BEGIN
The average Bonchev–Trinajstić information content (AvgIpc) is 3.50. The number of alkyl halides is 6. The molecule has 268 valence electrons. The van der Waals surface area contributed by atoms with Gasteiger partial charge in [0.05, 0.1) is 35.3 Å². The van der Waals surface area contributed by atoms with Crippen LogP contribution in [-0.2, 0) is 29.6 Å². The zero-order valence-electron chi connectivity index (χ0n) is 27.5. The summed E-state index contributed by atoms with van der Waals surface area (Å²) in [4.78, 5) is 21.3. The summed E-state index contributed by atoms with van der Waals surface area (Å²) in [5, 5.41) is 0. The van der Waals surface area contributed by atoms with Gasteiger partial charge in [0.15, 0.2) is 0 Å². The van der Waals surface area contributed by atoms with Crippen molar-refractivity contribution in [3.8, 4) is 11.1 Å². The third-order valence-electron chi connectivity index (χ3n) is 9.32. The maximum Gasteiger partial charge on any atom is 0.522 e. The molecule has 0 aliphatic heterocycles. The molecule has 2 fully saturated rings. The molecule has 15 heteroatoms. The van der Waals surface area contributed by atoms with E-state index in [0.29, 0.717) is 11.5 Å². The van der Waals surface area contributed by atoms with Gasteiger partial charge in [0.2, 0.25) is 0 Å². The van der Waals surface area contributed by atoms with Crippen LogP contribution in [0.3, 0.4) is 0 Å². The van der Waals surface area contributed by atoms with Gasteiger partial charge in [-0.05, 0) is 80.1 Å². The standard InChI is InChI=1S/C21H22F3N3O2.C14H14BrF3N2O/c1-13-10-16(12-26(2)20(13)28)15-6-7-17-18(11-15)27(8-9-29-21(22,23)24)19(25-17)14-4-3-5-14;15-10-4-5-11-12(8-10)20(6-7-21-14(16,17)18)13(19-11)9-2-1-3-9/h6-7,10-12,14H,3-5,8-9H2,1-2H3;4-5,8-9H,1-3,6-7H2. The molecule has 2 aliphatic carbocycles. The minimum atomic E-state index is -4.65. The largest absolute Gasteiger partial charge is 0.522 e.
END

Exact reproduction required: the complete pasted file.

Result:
The average Bonchev–Trinajstić information content (AvgIpc) is 3.50. The number of alkyl halides is 6. The molecule has 268 valence electrons. The van der Waals surface area contributed by atoms with Gasteiger partial charge in [0.05, 0.1) is 35.3 Å². The van der Waals surface area contributed by atoms with Crippen LogP contribution in [-0.2, 0) is 29.6 Å². The zero-order valence-electron chi connectivity index (χ0n) is 27.5. The summed E-state index contributed by atoms with van der Waals surface area (Å²) in [4.78, 5) is 21.3. The summed E-state index contributed by atoms with van der Waals surface area (Å²) in [5, 5.41) is 0. The van der Waals surface area contributed by atoms with Gasteiger partial charge in [0.15, 0.2) is 0 Å². The van der Waals surface area contributed by atoms with Crippen molar-refractivity contribution in [3.8, 4) is 11.1 Å². The third-order valence-electron chi connectivity index (χ3n) is 9.32. The maximum Gasteiger partial charge on any atom is 0.522 e. The molecule has 0 aliphatic heterocycles. The molecule has 2 fully saturated rings. The molecule has 15 heteroatoms. The van der Waals surface area contributed by atoms with E-state index in [0.29, 0.717) is 11.5 Å². The van der Waals surface area contributed by atoms with Gasteiger partial charge in [0.2, 0.25) is 0 Å². The van der Waals surface area contributed by atoms with Crippen LogP contribution in [0.3, 0.4) is 0 Å². The van der Waals surface area contributed by atoms with Gasteiger partial charge in [-0.05, 0) is 80.1 Å². The standard InChI is InChI=1S/C21H22F3N3O2.C14H14BrF3N2O/c1-13-10-16(12-26(2)20(13)28)15-6-7-17-18(11-15)27(8-9-29-21(22,23)24)19(25-17)14-4-3-5-14;15-10-4-5-11-12(8-10)20(6-7-21-14(16,17)18)13(19-11)9-2-1-3-9/h6-7,10-12,14H,3-5,8-9H2,1-2H3;4-5,8-9H,1-3,6-7H2. The molecule has 2 aliphatic carbocycles. The minimum atomic E-state index is -4.65. The largest absolute Gasteiger partial charge is 0.522 e.